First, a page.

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MCMURRAY, Presiding Judge.
D.U.I., etc. Jefferson State Court. Before Judge Cannon.
This appeal followed. Held:
1. In his first enumeration of error, defendant contends the trial court erred in charging the jury that he could be found guilty of both counts of the accusation.
"In 12 of Ga. L. 1983, pp. 1000, 1015-1016, the General Assembly struck our former DUI statute in its entirety and inserted 'in lieu thereof a new Code Section 40-6-391. . . .' The new OCGA 40-6-391 (a) makes it a criminal offense to 'drive or be in actual physical control of any moving vehicle while: (1) Under the influence of alcohol; . . . or (4) There is 0.12 percent or more by weight of alcohol in (the) blood.' (Emphasis supplied.) . . . In Peters v. State, 175 Ga. App. 463 (333 SE2d 436) (1985) and Atkins v. State, 175 Ga. App. 470 (333 SE2d 441) (1985), this court held that subsections (a) (1) and (a) (4) of the statute establish different crimes. However, our Supreme Court has clearly held otherwise. 'Subsection (a) (4) simply sets out an alternative method of proving the crime established by the DUI statute.' (Emphasis supplied.) Lester v. State, 253 Ga. 235, 238 (320 SE2d 142) (1984). See also Melton v. State, 175 Ga. App. 472, 473 (333 SE2d 682) (1985)." Hogan v. State, 178 Ga. App. 534, 535 (343 SE2d 770).
"It is thus clear that, [in the case sub judice, defendant] was tried on an accusation which charged him with but one crime committed in two alternative ways. ' "Where an (accusation) charges one offense committed in different ways, in several counts, a conviction on one or some of the counts, supported by sufficient legal proof will be upheld. . . . The verdict . . . can not harm the defendant; for the punishment is the same whether the conviction is sustained on one count or on more than one count." ' Bowen v. State, 47 Ga. App. 9, 11 (170 SE 104) (1933). Thus, if the evidence authorized it, the jury could have found [defendant] guilty on Count I, or on Count II, or on both, but he could be sentenced for only one DUI violation." Hogan v. State, 178 Ga. App. 534, 535, supra. Consequently, in the case sub judice, the trial court did not err in charging the jury that defendant could be found guilty on both counts of the accusation. " '(W)here one [misdemeanor] is set out in various ways in the different counts to meet diversities in the proofs, no election of counts will ordinarily be required, but all will be kept open for the jury to pass upon in their verdict.' Sutton v. State, 124 Ga. 815, 816-817 (53 SE 381) (1906)." Hogan v. State, 178 Ga. App. 534, 537, supra.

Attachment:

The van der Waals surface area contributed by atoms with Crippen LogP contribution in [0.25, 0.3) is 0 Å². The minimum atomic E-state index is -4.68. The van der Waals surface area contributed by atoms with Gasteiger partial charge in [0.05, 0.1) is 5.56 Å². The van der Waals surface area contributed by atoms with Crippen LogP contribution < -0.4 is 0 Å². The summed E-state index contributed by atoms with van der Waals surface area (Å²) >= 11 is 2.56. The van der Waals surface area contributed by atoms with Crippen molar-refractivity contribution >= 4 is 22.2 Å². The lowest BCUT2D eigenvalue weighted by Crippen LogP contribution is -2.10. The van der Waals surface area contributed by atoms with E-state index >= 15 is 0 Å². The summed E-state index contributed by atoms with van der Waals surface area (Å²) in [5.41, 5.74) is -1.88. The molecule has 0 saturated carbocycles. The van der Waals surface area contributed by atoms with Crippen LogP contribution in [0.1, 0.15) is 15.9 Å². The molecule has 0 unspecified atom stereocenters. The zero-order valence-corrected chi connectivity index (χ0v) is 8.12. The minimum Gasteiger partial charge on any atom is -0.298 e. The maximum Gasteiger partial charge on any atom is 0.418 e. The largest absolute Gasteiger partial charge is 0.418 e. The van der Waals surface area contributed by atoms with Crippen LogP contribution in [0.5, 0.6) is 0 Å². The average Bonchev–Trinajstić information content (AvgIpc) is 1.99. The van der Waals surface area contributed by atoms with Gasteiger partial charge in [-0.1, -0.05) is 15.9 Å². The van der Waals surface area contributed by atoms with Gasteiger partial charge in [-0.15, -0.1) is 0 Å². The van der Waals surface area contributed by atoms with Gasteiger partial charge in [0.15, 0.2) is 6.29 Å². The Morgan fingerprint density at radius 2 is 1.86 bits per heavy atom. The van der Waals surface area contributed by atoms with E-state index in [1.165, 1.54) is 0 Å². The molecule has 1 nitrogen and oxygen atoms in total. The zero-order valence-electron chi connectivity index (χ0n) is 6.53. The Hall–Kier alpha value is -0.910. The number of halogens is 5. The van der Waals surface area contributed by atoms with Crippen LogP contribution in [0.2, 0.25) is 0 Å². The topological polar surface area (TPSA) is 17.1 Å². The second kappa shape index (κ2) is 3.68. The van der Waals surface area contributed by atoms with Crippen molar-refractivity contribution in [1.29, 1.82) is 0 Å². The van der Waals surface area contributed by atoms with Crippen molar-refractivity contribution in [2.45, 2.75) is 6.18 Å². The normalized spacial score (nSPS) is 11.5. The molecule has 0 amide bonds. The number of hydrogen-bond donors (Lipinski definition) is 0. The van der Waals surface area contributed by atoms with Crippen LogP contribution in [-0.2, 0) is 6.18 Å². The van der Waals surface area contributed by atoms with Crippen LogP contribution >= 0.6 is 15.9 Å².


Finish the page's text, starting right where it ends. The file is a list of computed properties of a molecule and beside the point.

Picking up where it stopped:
2. In his second enumeration of error, defendant contends "[t]he Trial Court erred in its failure to properly instruct the jury that the statutory presumption of intoxication [was] rebuttable . . ."
" '[D]efense counsel neither objected nor reserved the right to later object, and under such circumstances, the defendant has waived the right to raise the issue on appeal.' Jackson v. State, 246 Ga. 459, 460 (271 SE2d 855) (1980)." Paul v. State, 176 Ga. App. 524, 525 (2) (336 SE2d 379).
3. The transcript of the sentencing of defendant reflects that the trial court stated "there can only be one punishment and therefore the Court is punishing him under count blank." (Emphasis supplied.) As the written sentence fails to reflect specifically upon which count the defendant was sentenced, defendant's sentence must be vacated and the case remanded with direction that the trial court resentence defendant with the trial court's sentence reflecting whether the new sentence is on Count 1 or Count 2.
James C. Abbot, Solicitor, for appellee.
Jerry M. Daniel, for appellant.
Thursday May 21 14:27 EDT

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